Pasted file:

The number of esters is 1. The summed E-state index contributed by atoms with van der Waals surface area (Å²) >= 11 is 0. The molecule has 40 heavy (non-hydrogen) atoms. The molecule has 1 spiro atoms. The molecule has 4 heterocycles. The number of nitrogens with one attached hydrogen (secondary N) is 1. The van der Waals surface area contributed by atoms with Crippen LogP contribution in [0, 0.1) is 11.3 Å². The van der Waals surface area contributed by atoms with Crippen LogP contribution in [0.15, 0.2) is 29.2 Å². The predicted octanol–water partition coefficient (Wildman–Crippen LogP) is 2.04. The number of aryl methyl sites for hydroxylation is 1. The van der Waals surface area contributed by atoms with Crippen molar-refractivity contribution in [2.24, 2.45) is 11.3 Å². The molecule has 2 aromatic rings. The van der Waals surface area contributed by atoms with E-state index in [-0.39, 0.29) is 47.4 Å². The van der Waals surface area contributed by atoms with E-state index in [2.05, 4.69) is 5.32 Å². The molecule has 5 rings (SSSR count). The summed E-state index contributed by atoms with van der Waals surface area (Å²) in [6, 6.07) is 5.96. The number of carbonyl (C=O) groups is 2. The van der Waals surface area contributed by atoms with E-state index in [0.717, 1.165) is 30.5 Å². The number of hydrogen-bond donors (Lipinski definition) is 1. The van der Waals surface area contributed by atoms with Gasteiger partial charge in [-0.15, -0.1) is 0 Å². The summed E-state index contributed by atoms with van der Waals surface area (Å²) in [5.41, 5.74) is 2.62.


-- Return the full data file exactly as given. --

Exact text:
The number of esters is 1. The summed E-state index contributed by atoms with van der Waals surface area (Å²) >= 11 is 0. The molecule has 40 heavy (non-hydrogen) atoms. The molecule has 1 spiro atoms. The molecule has 4 heterocycles. The number of nitrogens with one attached hydrogen (secondary N) is 1. The van der Waals surface area contributed by atoms with Crippen LogP contribution in [0, 0.1) is 11.3 Å². The van der Waals surface area contributed by atoms with Crippen LogP contribution in [0.15, 0.2) is 29.2 Å². The predicted octanol–water partition coefficient (Wildman–Crippen LogP) is 2.04. The number of aryl methyl sites for hydroxylation is 1. The van der Waals surface area contributed by atoms with Crippen molar-refractivity contribution in [2.24, 2.45) is 11.3 Å². The molecule has 2 aromatic rings. The van der Waals surface area contributed by atoms with E-state index in [-0.39, 0.29) is 47.4 Å². The van der Waals surface area contributed by atoms with E-state index in [2.05, 4.69) is 5.32 Å². The molecule has 5 rings (SSSR count). The summed E-state index contributed by atoms with van der Waals surface area (Å²) in [6, 6.07) is 5.96. The number of carbonyl (C=O) groups is 2. The van der Waals surface area contributed by atoms with E-state index in [0.717, 1.165) is 30.5 Å². The number of hydrogen-bond donors (Lipinski definition) is 1. The van der Waals surface area contributed by atoms with Gasteiger partial charge in [-0.15, -0.1) is 0 Å². The summed E-state index contributed by atoms with van der Waals surface area (Å²) in [5.41, 5.74) is 2.62.